3 LightScript features I want when I write JavaScript

LightScript is a compile-to-js language with the semantics of JavaScript and a cleaned-up syntax. It has many similarities to CoffeeScript as a language and as a project.

CoffeeScript, however, has a problem. JavaScript took the nice language features of CoffeeScript and added more useful features like import, so CoffeeScript is now behind in terms of features. LightScript is more strictly a superset of JavaScript and is implemented as a fork of Babel so it works with the same tools as JavaScript.

Additionally, as JavaScript got better, the liberties CoffeeScript took with syntax became less compelling. I find that the implicitness of CoffeeScript causes surprises. LightScript takes less liberties. Function calls need parenthesis and objects literals need curly braces.

For me, LightScript is worthwhile because JavaScript’s backwards compatibility means some syntactic cruft will never be fixed.

Here are 3 LightScript features that offer improvements over JavaScript.

1. Optional control flow parenthesis

// JavaScript
if (input.checked) {


// LightScript
if input.checked {

One would only need parenthesis when the test is multiple lines.

2. Automatic const

const message = 'Welcome to my site.'


message = 'Welcome to my site.'

In JavaScript, it’s silly that an unqualified assignment is a global variable.

The only time I don’t use const is conditionals such as:

let totalCost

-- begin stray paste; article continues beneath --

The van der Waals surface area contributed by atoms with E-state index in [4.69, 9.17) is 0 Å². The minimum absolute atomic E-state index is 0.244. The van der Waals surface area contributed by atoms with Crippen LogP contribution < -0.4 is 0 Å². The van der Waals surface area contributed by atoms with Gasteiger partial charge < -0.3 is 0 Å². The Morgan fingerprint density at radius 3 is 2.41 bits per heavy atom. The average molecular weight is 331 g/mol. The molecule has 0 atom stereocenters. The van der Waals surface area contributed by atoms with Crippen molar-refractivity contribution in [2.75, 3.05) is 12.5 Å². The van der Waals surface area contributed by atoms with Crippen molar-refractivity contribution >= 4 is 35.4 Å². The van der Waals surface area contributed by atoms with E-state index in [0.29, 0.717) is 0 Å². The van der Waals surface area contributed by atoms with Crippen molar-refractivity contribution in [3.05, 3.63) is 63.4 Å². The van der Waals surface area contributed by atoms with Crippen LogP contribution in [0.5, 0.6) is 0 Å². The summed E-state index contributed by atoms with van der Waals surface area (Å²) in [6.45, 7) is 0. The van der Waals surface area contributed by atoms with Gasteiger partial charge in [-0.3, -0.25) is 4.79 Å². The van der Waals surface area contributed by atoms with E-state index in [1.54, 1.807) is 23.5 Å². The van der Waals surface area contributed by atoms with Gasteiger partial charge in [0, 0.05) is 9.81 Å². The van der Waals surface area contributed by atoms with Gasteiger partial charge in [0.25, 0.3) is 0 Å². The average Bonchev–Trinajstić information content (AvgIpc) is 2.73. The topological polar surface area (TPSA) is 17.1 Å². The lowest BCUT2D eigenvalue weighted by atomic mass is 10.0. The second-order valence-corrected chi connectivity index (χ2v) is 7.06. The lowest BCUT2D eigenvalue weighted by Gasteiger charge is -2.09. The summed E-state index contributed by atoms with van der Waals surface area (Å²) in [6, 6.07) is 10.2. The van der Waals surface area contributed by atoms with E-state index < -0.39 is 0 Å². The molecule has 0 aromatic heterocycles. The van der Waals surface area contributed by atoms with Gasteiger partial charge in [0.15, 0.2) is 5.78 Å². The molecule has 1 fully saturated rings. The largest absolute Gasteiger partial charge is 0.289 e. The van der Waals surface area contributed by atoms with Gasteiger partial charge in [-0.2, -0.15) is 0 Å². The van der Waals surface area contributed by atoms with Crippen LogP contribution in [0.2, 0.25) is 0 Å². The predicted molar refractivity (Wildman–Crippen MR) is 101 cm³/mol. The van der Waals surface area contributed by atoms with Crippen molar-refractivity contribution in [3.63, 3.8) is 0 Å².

if (purchase === null) {
  totalCost = 0
} else {
  totalCost = purchaseFee + purchase.cost

which would be unnecessary with if expressions…

3. if expression

  input.checked ?
  'Checked' :
  'Not checked'


alert(if input.checked {
} else {
  'Not checked'

I find ternary operator to be quite useful but I don’t like its syntax in JavaScript. Especially since when a ternary is spread over multiple lines, there’s no clear convention as to where the symbols should go.

LightScript also has 1-line ternary expressions:

alert(if input.checked: 'Checked' else: 'Not checked')

However I would prefer:

alert(if input.checked 'Checked' else 'Not checked')

At least the second colon should not be necessary.

Clearly the preferred syntax isn’t obvious, which might indicate this feature isn’t ready. In my version for example, does the combination of optional control flow parenthesis and if expressions cause ambiguity?

This is a case where the CoffeeScript has a consistent, readable solution. But it would look out of place if ported exactly.

# CoffeeScript
  if input.checked
    'Not checked'

# Or inline:

alert(if input.checked then 'Checked' else 'Not checked')

Considering the lack of a clear improved 1-line syntax, the current JavaScript ternary operator is not bad for 1-line use cases.

alert(input.checked ? 'Checked' : 'Not checked')

Here’s a more complex example to consider.

let targets = []

if target instanceof String {
  targets = toArray(document.querySelectorAll(target))
} else if target instanceof Object && target.nodeName instanceof String {
  targets = [target]